But some would say “Now, pastor, He may knock at the door of your heart, and He may knock at the door of the hearts of your people, but He doesn’t knock at the door of my heart. I have never sensed His presence, and I have never felt His presence, and I have never heard His knocking; He doesn’t knock at the door of my heart.” But He does. It is a human experience shared by all of us. Jesus knocks at the door of our hearts. He lives, and He is present. You see, He knocks at the door of our hearts through His Word. When I hear the Word of God, His voice speaks and He is knocking at the door of my heart. He knocks at the door of my heart in the services of the church: in the songs that are sung, in the holy pages that are read, in the message of the servant of Christ, His minister, in the church itself, even the spire there points us up to Him. He knocks at the door of our hearts in the services of the church.
He knocks at the door of our hearts in the loneliness that we know in life, in the consciousness that we have of weakness—of mistake, of guilt of sin. That is Jesus knocking at the door of our hearts. He knocks at the doors of our hearts in every precious memory: mother, dad, and these who are waiting in heaven; that is Jesus knocking at the door of my heart.
He knocks at the door of our hearts in the providences of life: when you were married and you asked God to bless the home, when the baby was born, that’s Jesus knocking at the door of your heart. “Lord, help us to rear this child in the love and nurture of the Lord,” knocking at the door of your heart. Jesus knocks at the door of our hearts when sometimes we say a last goodbye at an open grave; Jesus knocking the door of your heart. Jesus knocks at the door of our hearts in the precious and sweet providences and mercies of life. The sun that shines, that is His blessed face. The bread we eat, that’s manna from heaven; the water we drink, that’s the river of life; and all of the tender mercies and remembrances, all are knockings at the door of our hearts.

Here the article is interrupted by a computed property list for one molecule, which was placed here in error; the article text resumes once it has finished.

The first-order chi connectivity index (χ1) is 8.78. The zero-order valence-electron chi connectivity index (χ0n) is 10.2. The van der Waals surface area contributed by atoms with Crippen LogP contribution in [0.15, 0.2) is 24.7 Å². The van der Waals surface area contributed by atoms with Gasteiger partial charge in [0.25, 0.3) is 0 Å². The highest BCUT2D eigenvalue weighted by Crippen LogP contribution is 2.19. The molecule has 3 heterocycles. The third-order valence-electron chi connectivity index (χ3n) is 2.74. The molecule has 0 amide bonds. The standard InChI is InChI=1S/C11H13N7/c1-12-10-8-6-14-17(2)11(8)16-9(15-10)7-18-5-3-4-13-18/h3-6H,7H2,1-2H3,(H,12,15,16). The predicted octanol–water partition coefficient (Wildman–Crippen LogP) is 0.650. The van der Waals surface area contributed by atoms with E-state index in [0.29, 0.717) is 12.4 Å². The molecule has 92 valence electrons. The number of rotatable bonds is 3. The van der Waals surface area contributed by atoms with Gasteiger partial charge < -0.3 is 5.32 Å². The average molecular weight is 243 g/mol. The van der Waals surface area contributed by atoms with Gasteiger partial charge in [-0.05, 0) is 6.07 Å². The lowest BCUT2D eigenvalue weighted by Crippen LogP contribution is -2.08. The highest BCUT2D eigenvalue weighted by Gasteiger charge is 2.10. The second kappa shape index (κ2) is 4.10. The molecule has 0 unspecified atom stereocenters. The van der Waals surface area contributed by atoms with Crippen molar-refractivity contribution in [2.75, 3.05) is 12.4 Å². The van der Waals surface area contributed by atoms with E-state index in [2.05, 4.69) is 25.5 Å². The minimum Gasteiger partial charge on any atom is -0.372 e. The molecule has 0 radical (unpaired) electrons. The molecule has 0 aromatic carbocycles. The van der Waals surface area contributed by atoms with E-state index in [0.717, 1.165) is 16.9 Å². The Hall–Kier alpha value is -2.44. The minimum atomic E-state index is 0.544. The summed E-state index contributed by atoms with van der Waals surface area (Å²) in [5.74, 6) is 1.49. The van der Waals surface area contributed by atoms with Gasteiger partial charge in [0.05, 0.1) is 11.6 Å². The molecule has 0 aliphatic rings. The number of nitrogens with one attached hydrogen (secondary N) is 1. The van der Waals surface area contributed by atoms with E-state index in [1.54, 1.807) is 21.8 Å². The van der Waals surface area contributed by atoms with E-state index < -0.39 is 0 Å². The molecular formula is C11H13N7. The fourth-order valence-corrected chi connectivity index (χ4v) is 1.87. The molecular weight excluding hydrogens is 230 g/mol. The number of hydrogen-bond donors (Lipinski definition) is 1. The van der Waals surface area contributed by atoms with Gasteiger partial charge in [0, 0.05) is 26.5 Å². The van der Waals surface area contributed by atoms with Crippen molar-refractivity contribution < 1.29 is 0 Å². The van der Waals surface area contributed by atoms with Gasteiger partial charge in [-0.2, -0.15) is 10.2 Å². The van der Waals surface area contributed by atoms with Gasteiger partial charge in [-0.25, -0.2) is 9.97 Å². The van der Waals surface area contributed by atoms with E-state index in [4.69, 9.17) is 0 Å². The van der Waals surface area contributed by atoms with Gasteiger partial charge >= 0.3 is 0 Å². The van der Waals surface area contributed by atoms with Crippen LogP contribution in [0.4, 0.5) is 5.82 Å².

With eyes of faith we can see Him everywhere; with hearts that are open we can hear His voice everywhere; and with souls that are sensitive we feel His presence. Whether we bow in prayer, whether we rise to the work of the day, whether we face the difficulties and the sorrows and the trials of life, Jesus is always there.
In St. Paul’s Cathedral in London, I stood one time looking at that famous picture painted by Holman Hunt entitled Jesus the Light of the World. I suppose one of the most repeated, printed, copied pictures ever drawn; it’s a picture of the Lord Jesus with a lantern in His hand. It is night and He is standing at a door that is kind of outlined in brambles, and He is knocking at the door. Oh! It is an effective picture and there are so many things about it. There is no latch on the outside, and when he was asked he said, “The latch is on the inside.” It has to be opened from the inside; Jesus standing there, knocking at the door [Revelation 3:20].